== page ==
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Reply to "Zinc Pest Advancing"

If a super wealthy person buys two engines and they're both from the same batch, they'll both fall apart.  So that's not an insurance policy!

I was fine with the "generic" postwar body styles produced in large numbers, and cast-in detail.  IMO the only thing needed was a high-ratio worm drive retrofit, so they would operate smoothly at scale speeds.  A new chassis for the old bodies, like K-Line's Marx-derived steam loco (but with a flywheel this time!)  Instead, we get newly tooled scale models in every catalog, filled to the brim with complex electronics.  Which is great, as long as you have a McMansion to accommodate O72 curves.  Or a basement.  Some of us don't want to live where it's cold ;-)

It's true that Lionel's original flagship 700e suffered from Zinc Pest.  But the world was a different place then, and most importantly they stood behind their product.  After 25-30 years Standard Gauge trains developed issues too.  Collecting and restoring them was part of the impetus for the creation of the TCA.  (There was no Internet in 1954!)  Folks like McCoy, MEW, and Hennings stepped up to reproduce wheels and other key parts.  A lot of those Standard Gauge pieces are operable today because of their contributions.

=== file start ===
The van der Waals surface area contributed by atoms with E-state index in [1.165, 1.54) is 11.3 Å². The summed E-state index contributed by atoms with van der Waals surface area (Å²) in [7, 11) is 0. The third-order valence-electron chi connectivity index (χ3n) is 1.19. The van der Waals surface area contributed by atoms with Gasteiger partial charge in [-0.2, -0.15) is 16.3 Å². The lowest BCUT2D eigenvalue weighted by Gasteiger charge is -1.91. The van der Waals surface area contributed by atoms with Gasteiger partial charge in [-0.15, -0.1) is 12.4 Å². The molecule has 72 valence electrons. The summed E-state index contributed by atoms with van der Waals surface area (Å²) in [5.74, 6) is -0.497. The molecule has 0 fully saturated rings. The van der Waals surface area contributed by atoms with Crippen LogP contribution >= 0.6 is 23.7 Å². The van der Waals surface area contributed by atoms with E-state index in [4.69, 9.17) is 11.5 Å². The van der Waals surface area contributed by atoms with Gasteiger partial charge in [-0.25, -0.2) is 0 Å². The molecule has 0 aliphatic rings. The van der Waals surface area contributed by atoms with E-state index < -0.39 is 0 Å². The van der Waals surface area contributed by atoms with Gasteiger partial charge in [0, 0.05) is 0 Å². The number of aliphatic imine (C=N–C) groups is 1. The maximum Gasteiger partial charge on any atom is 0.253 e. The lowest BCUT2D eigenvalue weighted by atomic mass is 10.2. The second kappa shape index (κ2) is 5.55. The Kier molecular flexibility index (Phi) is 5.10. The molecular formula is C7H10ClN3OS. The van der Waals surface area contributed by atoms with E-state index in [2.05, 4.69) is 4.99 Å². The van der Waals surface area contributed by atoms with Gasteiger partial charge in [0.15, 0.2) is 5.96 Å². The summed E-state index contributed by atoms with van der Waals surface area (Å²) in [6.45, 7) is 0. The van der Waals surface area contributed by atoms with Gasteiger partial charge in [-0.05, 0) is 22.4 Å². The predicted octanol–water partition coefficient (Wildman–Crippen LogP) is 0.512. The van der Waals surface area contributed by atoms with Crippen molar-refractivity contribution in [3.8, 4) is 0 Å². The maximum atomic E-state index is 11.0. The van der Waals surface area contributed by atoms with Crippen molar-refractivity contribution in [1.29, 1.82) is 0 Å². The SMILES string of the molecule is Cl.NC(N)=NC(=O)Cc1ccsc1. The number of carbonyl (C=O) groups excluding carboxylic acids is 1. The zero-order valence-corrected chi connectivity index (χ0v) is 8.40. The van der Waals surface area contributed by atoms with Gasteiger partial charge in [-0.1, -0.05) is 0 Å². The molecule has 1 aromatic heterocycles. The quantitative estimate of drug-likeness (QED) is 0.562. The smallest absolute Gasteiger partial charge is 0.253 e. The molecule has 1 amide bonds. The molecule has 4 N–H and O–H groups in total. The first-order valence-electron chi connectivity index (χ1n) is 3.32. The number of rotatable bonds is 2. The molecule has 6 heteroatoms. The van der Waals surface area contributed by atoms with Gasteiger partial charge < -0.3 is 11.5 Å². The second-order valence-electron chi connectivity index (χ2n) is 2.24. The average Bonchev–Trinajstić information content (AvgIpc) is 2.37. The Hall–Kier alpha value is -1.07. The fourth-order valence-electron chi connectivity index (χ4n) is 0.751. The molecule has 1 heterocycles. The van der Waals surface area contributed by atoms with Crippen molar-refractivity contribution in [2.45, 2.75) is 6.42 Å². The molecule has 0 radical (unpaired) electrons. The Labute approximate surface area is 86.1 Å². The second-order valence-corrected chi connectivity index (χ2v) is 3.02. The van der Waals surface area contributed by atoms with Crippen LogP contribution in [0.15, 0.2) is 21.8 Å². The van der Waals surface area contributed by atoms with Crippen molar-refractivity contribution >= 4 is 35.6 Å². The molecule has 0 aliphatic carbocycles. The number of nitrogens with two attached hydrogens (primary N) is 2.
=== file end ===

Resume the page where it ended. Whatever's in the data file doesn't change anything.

Recently someone affiliated with Hennings cast new side frames for the Lionel Scale GG1.  This was a major success story!  I have a lot of hope for 3D printing too.  All this being said, I am indeed "gun shy" about today's high-priced, limited production offerings.  I think more standardization of parts and sub-assemblies is necessary to ensure survival of the hobby, even if it comes at the cost of realism.  It's your money, but in the words of the immortal Mike Brady "Caveat emptor!"

Last edited by Ted S
OGR Publishing, Inc., 1310 Eastside Centre Ct, Suite 6, Mountain Home, AR 72653
330-757-3020

www.ogaugerr.com
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